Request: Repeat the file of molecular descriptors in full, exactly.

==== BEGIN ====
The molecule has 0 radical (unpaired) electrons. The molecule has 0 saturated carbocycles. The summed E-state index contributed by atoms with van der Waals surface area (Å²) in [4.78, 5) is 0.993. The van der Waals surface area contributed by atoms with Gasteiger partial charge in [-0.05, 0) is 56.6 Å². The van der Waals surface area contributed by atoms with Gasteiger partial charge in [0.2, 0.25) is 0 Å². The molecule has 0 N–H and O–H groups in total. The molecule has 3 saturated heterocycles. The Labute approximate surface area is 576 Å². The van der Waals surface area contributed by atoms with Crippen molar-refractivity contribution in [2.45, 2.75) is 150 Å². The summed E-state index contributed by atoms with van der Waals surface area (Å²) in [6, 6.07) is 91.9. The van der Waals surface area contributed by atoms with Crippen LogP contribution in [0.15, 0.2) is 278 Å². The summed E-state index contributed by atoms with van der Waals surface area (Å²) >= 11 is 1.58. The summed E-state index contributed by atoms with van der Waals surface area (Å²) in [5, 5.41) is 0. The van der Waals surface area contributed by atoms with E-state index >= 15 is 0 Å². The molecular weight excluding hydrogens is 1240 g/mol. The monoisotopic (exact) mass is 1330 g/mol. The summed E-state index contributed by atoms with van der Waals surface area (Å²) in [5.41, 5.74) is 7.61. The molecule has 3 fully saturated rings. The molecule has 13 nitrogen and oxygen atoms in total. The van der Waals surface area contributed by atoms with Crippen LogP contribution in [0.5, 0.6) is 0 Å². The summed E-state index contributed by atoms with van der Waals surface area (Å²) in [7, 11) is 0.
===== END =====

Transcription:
The molecule has 0 radical (unpaired) electrons. The molecule has 0 saturated carbocycles. The summed E-state index contributed by atoms with van der Waals surface area (Å²) in [4.78, 5) is 0.993. The van der Waals surface area contributed by atoms with Gasteiger partial charge in [-0.05, 0) is 56.6 Å². The van der Waals surface area contributed by atoms with Gasteiger partial charge in [0.2, 0.25) is 0 Å². The molecule has 0 N–H and O–H groups in total. The molecule has 3 saturated heterocycles. The Labute approximate surface area is 576 Å². The van der Waals surface area contributed by atoms with Crippen molar-refractivity contribution in [2.45, 2.75) is 150 Å². The summed E-state index contributed by atoms with van der Waals surface area (Å²) in [6, 6.07) is 91.9. The van der Waals surface area contributed by atoms with Crippen LogP contribution in [0.15, 0.2) is 278 Å². The summed E-state index contributed by atoms with van der Waals surface area (Å²) >= 11 is 1.58. The summed E-state index contributed by atoms with van der Waals surface area (Å²) in [5, 5.41) is 0. The van der Waals surface area contributed by atoms with E-state index >= 15 is 0 Å². The molecular weight excluding hydrogens is 1240 g/mol. The monoisotopic (exact) mass is 1330 g/mol. The summed E-state index contributed by atoms with van der Waals surface area (Å²) in [5.41, 5.74) is 7.61. The molecule has 3 fully saturated rings. The molecule has 13 nitrogen and oxygen atoms in total. The van der Waals surface area contributed by atoms with Crippen LogP contribution in [0.5, 0.6) is 0 Å². The summed E-state index contributed by atoms with van der Waals surface area (Å²) in [7, 11) is 0.